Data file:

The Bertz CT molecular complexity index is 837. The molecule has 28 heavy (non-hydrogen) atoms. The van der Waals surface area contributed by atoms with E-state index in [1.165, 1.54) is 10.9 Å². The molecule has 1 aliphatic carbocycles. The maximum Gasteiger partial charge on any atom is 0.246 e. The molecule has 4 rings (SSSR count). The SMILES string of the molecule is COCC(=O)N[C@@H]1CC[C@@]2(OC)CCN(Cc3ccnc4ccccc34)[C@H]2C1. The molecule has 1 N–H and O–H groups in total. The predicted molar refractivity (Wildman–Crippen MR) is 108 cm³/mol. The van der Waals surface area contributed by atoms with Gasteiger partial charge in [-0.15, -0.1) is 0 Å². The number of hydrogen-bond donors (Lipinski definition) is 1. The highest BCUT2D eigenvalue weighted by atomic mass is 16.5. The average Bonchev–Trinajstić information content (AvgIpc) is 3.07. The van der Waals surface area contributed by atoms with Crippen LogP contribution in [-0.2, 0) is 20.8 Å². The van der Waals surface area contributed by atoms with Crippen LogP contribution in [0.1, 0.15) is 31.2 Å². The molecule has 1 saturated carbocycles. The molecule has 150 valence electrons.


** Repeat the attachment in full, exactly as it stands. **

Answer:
The Bertz CT molecular complexity index is 837. The molecule has 28 heavy (non-hydrogen) atoms. The van der Waals surface area contributed by atoms with E-state index in [1.165, 1.54) is 10.9 Å². The molecule has 1 aliphatic carbocycles. The maximum Gasteiger partial charge on any atom is 0.246 e. The molecule has 4 rings (SSSR count). The SMILES string of the molecule is COCC(=O)N[C@@H]1CC[C@@]2(OC)CCN(Cc3ccnc4ccccc34)[C@H]2C1. The molecule has 1 N–H and O–H groups in total. The predicted molar refractivity (Wildman–Crippen MR) is 108 cm³/mol. The van der Waals surface area contributed by atoms with Gasteiger partial charge in [-0.15, -0.1) is 0 Å². The number of hydrogen-bond donors (Lipinski definition) is 1. The highest BCUT2D eigenvalue weighted by atomic mass is 16.5. The average Bonchev–Trinajstić information content (AvgIpc) is 3.07. The van der Waals surface area contributed by atoms with Crippen LogP contribution in [-0.2, 0) is 20.8 Å². The van der Waals surface area contributed by atoms with Crippen LogP contribution in [0.1, 0.15) is 31.2 Å². The molecule has 1 saturated carbocycles. The molecule has 150 valence electrons.